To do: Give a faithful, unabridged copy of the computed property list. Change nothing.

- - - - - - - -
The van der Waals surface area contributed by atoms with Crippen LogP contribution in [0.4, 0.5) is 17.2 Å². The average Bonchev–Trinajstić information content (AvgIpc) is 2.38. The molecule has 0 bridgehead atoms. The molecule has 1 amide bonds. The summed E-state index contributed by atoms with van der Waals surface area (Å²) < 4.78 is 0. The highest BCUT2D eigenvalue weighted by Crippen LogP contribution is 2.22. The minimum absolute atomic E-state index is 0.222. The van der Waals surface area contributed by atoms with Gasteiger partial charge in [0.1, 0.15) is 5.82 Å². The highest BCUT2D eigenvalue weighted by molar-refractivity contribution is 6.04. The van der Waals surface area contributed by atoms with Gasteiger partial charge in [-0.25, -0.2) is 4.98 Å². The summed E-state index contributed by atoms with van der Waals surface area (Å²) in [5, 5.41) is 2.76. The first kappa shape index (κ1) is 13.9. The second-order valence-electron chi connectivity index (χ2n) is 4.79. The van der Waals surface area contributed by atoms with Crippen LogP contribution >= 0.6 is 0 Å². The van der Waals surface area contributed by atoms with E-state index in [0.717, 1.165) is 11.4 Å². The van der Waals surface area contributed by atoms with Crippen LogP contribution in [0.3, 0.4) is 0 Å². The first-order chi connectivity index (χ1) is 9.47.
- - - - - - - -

The van der Waals surface area contributed by atoms with Crippen LogP contribution in [0.4, 0.5) is 17.2 Å². The average Bonchev–Trinajstić information content (AvgIpc) is 2.38. The molecule has 0 bridgehead atoms. The molecule has 1 amide bonds. The summed E-state index contributed by atoms with van der Waals surface area (Å²) < 4.78 is 0. The highest BCUT2D eigenvalue weighted by Crippen LogP contribution is 2.22. The minimum absolute atomic E-state index is 0.222. The van der Waals surface area contributed by atoms with Gasteiger partial charge in [0.1, 0.15) is 5.82 Å². The highest BCUT2D eigenvalue weighted by molar-refractivity contribution is 6.04. The van der Waals surface area contributed by atoms with Gasteiger partial charge in [-0.25, -0.2) is 4.98 Å². The summed E-state index contributed by atoms with van der Waals surface area (Å²) in [5, 5.41) is 2.76. The first kappa shape index (κ1) is 13.9. The second-order valence-electron chi connectivity index (χ2n) is 4.79. The van der Waals surface area contributed by atoms with Crippen LogP contribution >= 0.6 is 0 Å². The van der Waals surface area contributed by atoms with E-state index in [0.717, 1.165) is 11.4 Å². The van der Waals surface area contributed by atoms with Crippen LogP contribution in [0.3, 0.4) is 0 Å². The first-order chi connectivity index (χ1) is 9.47.